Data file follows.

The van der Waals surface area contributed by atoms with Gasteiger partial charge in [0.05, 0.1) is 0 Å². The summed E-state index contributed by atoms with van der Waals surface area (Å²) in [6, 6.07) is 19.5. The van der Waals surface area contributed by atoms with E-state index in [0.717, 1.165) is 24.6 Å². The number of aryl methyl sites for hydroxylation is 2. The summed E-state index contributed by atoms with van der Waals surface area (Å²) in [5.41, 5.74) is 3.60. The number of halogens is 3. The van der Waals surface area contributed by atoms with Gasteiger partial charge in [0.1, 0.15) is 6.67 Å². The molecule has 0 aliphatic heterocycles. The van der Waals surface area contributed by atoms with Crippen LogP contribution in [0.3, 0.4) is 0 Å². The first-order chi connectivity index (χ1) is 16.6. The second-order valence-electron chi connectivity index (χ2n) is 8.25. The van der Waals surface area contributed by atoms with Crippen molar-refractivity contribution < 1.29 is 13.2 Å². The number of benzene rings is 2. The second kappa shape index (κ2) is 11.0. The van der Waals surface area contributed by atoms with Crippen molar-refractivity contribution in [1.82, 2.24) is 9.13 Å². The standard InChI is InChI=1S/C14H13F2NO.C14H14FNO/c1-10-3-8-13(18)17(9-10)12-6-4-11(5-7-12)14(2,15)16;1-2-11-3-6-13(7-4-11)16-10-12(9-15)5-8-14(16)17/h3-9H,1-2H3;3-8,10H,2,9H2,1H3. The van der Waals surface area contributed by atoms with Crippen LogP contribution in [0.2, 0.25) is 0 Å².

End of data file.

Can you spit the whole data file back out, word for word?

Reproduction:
The van der Waals surface area contributed by atoms with Gasteiger partial charge in [0.05, 0.1) is 0 Å². The summed E-state index contributed by atoms with van der Waals surface area (Å²) in [6, 6.07) is 19.5. The van der Waals surface area contributed by atoms with E-state index in [0.717, 1.165) is 24.6 Å². The number of aryl methyl sites for hydroxylation is 2. The summed E-state index contributed by atoms with van der Waals surface area (Å²) in [5.41, 5.74) is 3.60. The number of halogens is 3. The van der Waals surface area contributed by atoms with Gasteiger partial charge in [0.1, 0.15) is 6.67 Å². The molecule has 0 aliphatic heterocycles. The van der Waals surface area contributed by atoms with Crippen LogP contribution in [0.3, 0.4) is 0 Å². The first-order chi connectivity index (χ1) is 16.6. The second-order valence-electron chi connectivity index (χ2n) is 8.25. The van der Waals surface area contributed by atoms with Crippen molar-refractivity contribution < 1.29 is 13.2 Å². The number of benzene rings is 2. The second kappa shape index (κ2) is 11.0. The van der Waals surface area contributed by atoms with Crippen molar-refractivity contribution in [1.82, 2.24) is 9.13 Å². The standard InChI is InChI=1S/C14H13F2NO.C14H14FNO/c1-10-3-8-13(18)17(9-10)12-6-4-11(5-7-12)14(2,15)16;1-2-11-3-6-13(7-4-11)16-10-12(9-15)5-8-14(16)17/h3-9H,1-2H3;3-8,10H,2,9H2,1H3. The van der Waals surface area contributed by atoms with Crippen LogP contribution in [0.2, 0.25) is 0 Å².